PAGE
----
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Does any participation in an employer sponsored plan make one ineligible to participate in a self-directed IRA?

I have two part-time jobs. 95% of my wages are generated at job #1 where no 401K plan is offered. I work infrequently at part-time job #2 where a 401K plan is offered and I have participated in the plan. I will only accumulate a couple hundred dollars in taxable wages in 2017 from job #2, and will therefore contribute less than $50 to the 401K plan. Given that, I would like to opt out of the 401K plan and contribute to a self-directed IRA based on the sum of my wages from both jobs. THE PROBLEM. In 2017 I have worked at job #2 and had tax deductible contributions allocated to the employer sponsored 401K plan (the amount is less than $20). Since I have already participated in this plan in 2017 is there a way to have my employer or sponsor ‘recall’ those funds from the employer based 401K account? Then I will not have participated in any employer sponsored plan in 2017 making me eligible to participate in a self-directed IRA.?

Mar 15, 2017 by MICHAEL in  |  Flag
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Based on my tax research resources, the short answer is participation in an employer plan will make you ineligible for a tax-deductible IRA in the same year.

An employee is covered by an employer retirement plan for a tax year if the employer has a:

• Defined contribution plan (profit-sharing, 401(k), stock bonus, or money purchase pension plan) and any contributions or forfeitures are allocated to the employee’s account for the tax year. • IRA-based plan (SEP, SARSEP, or SIMPLE IRA) and the employee has an amount contributed to the IRA for the tax year. • Defined benefit plan (403(b) annuity, cash balance, or plans for federal, state, or local government employees, other than section 457(b) plans) and the employee is eligible to participate within the tax year. An employee is covered even if he or she declines to participate, does not make a required contribution, or does not perform the minimum service required to accrue a benefit for the year.

No vested interest. If any amount is allocated to or a benefit accrues to an employee’s account, the employee is covered by that plan even if he or she has no vested interest in (legal right to) the account.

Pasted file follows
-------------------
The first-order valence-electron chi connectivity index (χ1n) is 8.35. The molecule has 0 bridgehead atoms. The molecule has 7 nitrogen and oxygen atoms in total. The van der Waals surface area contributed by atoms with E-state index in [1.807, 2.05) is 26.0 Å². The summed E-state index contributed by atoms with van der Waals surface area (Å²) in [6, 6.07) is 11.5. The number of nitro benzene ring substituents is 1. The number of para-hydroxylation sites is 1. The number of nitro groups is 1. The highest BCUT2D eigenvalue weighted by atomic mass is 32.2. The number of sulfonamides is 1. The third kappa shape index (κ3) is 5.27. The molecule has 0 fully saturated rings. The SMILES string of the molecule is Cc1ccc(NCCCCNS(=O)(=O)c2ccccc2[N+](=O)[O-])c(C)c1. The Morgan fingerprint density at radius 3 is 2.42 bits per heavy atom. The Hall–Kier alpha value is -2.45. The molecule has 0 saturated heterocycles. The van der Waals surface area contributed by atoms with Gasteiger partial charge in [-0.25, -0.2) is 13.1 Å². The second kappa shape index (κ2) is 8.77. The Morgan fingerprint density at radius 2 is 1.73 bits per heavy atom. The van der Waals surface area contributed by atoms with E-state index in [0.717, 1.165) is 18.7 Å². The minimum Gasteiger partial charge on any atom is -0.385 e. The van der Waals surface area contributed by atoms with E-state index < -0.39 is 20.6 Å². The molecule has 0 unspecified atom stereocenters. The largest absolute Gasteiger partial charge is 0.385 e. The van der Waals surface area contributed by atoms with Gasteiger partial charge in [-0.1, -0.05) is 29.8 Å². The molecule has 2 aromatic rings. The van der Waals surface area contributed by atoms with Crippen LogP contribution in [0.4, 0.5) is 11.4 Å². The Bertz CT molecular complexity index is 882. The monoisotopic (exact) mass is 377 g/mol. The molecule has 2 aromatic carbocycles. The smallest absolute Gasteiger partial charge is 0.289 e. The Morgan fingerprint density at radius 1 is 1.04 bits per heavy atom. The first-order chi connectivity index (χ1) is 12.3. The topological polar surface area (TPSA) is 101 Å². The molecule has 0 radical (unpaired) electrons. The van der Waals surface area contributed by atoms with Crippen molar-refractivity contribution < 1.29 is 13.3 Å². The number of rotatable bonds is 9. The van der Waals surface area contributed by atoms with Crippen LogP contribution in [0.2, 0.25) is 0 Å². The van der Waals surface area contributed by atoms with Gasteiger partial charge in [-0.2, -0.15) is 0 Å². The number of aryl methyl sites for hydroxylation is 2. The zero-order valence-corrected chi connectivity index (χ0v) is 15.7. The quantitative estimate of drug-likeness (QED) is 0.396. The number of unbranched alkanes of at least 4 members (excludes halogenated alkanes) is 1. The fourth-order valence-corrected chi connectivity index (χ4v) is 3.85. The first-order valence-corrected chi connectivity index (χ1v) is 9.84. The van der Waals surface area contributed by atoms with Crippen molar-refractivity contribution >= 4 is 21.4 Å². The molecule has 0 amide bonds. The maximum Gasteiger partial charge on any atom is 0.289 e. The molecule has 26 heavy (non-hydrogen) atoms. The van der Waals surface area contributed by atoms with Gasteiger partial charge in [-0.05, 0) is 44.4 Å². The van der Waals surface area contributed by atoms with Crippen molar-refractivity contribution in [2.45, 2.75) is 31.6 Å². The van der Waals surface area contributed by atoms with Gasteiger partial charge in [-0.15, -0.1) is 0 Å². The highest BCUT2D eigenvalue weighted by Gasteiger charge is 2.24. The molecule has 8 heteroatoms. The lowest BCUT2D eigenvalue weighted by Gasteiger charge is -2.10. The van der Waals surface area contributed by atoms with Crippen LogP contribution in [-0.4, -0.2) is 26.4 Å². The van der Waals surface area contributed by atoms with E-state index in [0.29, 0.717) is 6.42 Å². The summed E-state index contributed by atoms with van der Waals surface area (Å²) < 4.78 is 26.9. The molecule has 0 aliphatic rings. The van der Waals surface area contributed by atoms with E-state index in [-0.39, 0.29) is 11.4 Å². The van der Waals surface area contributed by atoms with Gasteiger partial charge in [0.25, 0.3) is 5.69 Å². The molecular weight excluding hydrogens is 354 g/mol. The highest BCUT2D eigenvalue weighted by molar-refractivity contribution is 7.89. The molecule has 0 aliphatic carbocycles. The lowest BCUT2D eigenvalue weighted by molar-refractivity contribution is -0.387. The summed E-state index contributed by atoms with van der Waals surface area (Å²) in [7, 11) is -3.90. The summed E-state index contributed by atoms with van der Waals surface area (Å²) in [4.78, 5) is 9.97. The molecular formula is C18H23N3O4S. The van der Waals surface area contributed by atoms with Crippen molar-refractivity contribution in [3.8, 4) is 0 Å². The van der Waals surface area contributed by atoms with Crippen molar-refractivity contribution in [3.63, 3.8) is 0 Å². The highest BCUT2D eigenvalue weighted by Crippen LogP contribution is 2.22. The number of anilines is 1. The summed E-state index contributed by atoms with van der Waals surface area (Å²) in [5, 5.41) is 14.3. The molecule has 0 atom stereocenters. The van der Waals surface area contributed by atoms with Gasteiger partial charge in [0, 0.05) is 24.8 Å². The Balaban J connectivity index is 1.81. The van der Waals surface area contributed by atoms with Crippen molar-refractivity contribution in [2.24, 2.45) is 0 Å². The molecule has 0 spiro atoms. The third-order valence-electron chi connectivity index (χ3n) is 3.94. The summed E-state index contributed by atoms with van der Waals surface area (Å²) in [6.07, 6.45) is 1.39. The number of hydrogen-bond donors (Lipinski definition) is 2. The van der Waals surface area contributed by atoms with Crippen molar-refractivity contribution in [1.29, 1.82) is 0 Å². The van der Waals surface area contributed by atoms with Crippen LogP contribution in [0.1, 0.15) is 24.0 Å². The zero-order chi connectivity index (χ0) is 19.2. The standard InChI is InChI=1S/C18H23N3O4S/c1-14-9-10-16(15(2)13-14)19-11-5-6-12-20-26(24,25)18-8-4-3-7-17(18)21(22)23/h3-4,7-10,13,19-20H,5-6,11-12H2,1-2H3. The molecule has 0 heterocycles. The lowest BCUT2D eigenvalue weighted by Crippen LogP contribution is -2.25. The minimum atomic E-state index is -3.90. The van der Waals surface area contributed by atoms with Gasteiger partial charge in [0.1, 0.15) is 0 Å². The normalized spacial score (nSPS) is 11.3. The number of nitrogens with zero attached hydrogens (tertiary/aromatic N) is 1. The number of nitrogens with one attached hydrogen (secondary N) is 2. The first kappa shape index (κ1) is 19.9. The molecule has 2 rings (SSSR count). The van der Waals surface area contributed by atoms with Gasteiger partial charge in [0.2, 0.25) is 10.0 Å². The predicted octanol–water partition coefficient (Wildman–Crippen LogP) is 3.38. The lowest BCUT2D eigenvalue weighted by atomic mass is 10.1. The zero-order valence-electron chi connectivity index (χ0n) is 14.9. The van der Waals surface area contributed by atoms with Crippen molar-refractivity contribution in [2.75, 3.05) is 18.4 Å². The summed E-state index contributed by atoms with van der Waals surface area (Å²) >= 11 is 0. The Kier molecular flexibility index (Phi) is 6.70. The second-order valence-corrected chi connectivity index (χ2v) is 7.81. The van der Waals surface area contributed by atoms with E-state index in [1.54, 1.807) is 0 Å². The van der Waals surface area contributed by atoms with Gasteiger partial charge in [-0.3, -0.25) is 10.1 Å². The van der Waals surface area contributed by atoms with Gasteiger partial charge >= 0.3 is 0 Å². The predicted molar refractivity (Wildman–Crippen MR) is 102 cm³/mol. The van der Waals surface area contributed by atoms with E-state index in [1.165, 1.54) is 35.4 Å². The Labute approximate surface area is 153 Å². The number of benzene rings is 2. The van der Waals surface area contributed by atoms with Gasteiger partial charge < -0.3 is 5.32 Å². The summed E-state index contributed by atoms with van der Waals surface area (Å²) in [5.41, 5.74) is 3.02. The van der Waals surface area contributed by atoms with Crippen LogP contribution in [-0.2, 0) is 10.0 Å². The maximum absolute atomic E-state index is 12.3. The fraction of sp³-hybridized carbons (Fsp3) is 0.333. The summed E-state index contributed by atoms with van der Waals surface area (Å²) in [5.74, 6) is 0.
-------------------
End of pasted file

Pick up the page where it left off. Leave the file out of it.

Since it's early in the year, you may be able to talk with your employer about withdrawing from the plan, taking the deferred contribution as income and adjusting your payroll records so that Box 13 on your 2017 W2 will not be checked. That is an operations issue you'll need to refer to the payroll and 401k administrator.

On the other hand, you may still consider a contribution to a non-deductible traditional IRA. It would need to be coded this way with the custodian and reported on your taxes to account for basis (and future tax issues). So if you can't successfully 'recall' funds, consider the non-deductible route.

And depending on your income, you may want to consider a Roth IRA contribution instead.

You really should consider having a good tax advisor as part of your team even if you are planning to direct your own investments.

Comment   |  Flag   |  Mar 16, 2017 from Amesbury, MA

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You can still contribute to an IRA even though you are able to contribute to a 401k, assuming you do not exceed the annual income limits. here is the link to the IRS website regarding this https://www.irs.gov/retirement-plans/2017-ira-deduction-limits-effect-of-modified-agi-on-deduction-if-you-are-covered-by-a-retirement-plan-at-work Even if you exceed these income limits you can still contribute to the IRA, but the trouble will come with how you can deduct the contributions on your taxes. If you exceed the income limits you can make the contributions, you just gotta pay taxes on that money. You will need to keep an accounting of the fact you paid the taxes on this money for when you take the money out in the future to make sure you don't pay the IRS double tax on the principal.

Comment   |  Flag   |  Mar 20, 2017

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